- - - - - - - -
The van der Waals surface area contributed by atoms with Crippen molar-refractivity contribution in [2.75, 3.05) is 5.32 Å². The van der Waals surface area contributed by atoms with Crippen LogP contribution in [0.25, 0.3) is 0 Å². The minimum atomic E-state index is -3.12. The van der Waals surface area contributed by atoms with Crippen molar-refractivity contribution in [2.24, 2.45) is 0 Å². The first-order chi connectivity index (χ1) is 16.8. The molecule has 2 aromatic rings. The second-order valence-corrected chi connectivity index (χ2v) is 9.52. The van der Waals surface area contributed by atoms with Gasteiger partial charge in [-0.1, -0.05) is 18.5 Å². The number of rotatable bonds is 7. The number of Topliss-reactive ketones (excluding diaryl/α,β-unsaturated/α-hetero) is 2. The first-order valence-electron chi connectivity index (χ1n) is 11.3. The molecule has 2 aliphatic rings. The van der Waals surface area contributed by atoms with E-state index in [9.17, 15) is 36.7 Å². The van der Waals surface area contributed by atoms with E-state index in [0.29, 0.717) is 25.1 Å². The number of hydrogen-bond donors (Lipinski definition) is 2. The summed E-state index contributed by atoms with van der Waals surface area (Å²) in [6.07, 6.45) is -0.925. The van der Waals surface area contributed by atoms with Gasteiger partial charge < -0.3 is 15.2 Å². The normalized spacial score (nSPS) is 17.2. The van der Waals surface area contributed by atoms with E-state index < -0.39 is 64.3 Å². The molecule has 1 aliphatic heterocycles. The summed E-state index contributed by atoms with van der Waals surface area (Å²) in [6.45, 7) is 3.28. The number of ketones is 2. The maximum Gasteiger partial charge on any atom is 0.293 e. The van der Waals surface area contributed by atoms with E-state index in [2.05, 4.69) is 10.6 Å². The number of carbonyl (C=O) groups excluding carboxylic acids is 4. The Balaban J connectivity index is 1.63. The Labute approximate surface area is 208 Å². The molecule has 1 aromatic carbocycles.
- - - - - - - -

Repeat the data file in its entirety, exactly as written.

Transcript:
The van der Waals surface area contributed by atoms with Crippen molar-refractivity contribution in [2.75, 3.05) is 5.32 Å². The van der Waals surface area contributed by atoms with Crippen LogP contribution in [0.25, 0.3) is 0 Å². The minimum atomic E-state index is -3.12. The van der Waals surface area contributed by atoms with Crippen molar-refractivity contribution in [2.24, 2.45) is 0 Å². The first-order chi connectivity index (χ1) is 16.8. The molecule has 2 aromatic rings. The second-order valence-corrected chi connectivity index (χ2v) is 9.52. The van der Waals surface area contributed by atoms with Gasteiger partial charge in [-0.1, -0.05) is 18.5 Å². The number of rotatable bonds is 7. The number of Topliss-reactive ketones (excluding diaryl/α,β-unsaturated/α-hetero) is 2. The first-order valence-electron chi connectivity index (χ1n) is 11.3. The molecule has 2 aliphatic rings. The van der Waals surface area contributed by atoms with E-state index in [9.17, 15) is 36.7 Å². The van der Waals surface area contributed by atoms with E-state index in [0.29, 0.717) is 25.1 Å². The number of hydrogen-bond donors (Lipinski definition) is 2. The summed E-state index contributed by atoms with van der Waals surface area (Å²) in [6.07, 6.45) is -0.925. The van der Waals surface area contributed by atoms with Gasteiger partial charge < -0.3 is 15.2 Å². The normalized spacial score (nSPS) is 17.2. The van der Waals surface area contributed by atoms with E-state index < -0.39 is 64.3 Å². The molecule has 1 aliphatic heterocycles. The summed E-state index contributed by atoms with van der Waals surface area (Å²) in [6.45, 7) is 3.28. The number of ketones is 2. The maximum Gasteiger partial charge on any atom is 0.293 e. The van der Waals surface area contributed by atoms with E-state index in [2.05, 4.69) is 10.6 Å². The number of carbonyl (C=O) groups excluding carboxylic acids is 4. The Balaban J connectivity index is 1.63. The Labute approximate surface area is 208 Å². The molecule has 1 aromatic carbocycles.